Intel Granted US Patent for Language Translation System

At first rejected back in February 2016, Intel’s US patent application for a “System and Method for Dual Screen Language Translation” was granted on November 22, 2016. Fellow tech giants Microsoft, Google, and Amazon all have a number of translation-related patents to their name. But it appears to be the first time the Silicon Valley-based chipmaker had applied for—and was granted—a patent this closely related to language translation.

It had been four years since Intel started working to get its patent approved by the US Patent and Trademark Office (USPTO). According Ryan Honick of the USPTO’s Public Affairs Office, to whom Slator reached out for this story, Intel’s dual screen system patent is “not a continuation of any prior US application.”

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First for Intel

We scanned Intel’s USPTO filings and its 26 other “translation” related patent applications were all false positives in terms of language translation. Rather, they were more related to buffers, paging tables, and statistical mechanics.

Intel’s dual screen system patent revolves around making real-time translation easier between two speakers who do not speak the same language. The point of the patent, per the filing, is to provide “a way to improve clarity of understanding between parties that speak different languages in an efficient and cost effective manner”; for instance, during business transactions between multilingual parties.

Based on Intel’s filing, the real-time language translation system could include an audio beamforming microphone (a professional-grade mic), a language translation module, and a display element.

A microphone would be designed to detect speech in the language of the first speaker as well as that of the second speaker. A language translation module would be set up to translate the speech of the first speaker into text in the second speaker’s language and vice versa. Finally, a display element would be configured with two sides: the first side will display text in the first language, the second display, in the second language.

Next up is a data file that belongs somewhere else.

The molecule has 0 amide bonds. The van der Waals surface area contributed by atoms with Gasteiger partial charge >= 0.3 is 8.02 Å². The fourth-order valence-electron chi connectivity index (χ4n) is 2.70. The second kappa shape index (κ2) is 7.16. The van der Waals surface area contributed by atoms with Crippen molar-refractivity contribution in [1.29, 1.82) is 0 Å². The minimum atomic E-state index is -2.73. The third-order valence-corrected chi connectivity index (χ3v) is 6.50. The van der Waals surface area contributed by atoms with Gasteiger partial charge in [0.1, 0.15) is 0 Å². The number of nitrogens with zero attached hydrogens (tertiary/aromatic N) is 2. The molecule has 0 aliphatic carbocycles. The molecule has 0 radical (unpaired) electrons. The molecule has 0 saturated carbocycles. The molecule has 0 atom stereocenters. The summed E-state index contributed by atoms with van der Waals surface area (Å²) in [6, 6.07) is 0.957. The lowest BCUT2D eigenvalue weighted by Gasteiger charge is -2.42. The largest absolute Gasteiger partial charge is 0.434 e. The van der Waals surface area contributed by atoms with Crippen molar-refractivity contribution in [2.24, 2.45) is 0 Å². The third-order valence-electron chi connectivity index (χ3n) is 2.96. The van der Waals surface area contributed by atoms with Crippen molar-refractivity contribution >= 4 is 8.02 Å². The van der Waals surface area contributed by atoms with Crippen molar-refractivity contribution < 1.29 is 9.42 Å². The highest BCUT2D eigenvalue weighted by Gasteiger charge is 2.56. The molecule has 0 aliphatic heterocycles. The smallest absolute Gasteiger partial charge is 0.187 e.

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And to make the patent’s scope more far-reaching, Intel’s filing includes several general diagrams that, for example (shown), state that the dual-sided screen may be replaced by what looks like almost any ubiquitous mobile device! (Intel names the following: a laptop, tablet, phone, smartphone, ultrabook, or any other mobile computing device.)

What’s more, the patent allows for the use of common peer-to-peer technology to hook up the system, such as WiFi, Bluetooth, or any “other suitable communication mechanism.”

What Is It For?

Other than the use of common devices in Intel’s newly granted patent for a translation system, the other question that comes to mind is, what is a chipmaker up to in the translation space?

Listed as first named inventor for Intel’s dual screen system patent is Nick Manuselis, Director of Market Development for the company’s Digital Home Group. After it hired ex-BBC new media executive Erik Huggers way back in 2011 to head the group, Intel decided nine months later to abandon its Digital Home Group products (i.e., digital TV) in favor of tablets. Could Intel be developing some translation gizmo tailored for the tablet market?

Or could it be homing in on the transcription space? In an article on the company blog by one “Marion K” of Intel, speech to text is discussed along with three scenarios on how captioning and media transcription software can expand its applications.

Marion Marking

Communications specialist, veteran journalist, and online editor at Slator who dreams of driving a Veyron on the Autobahn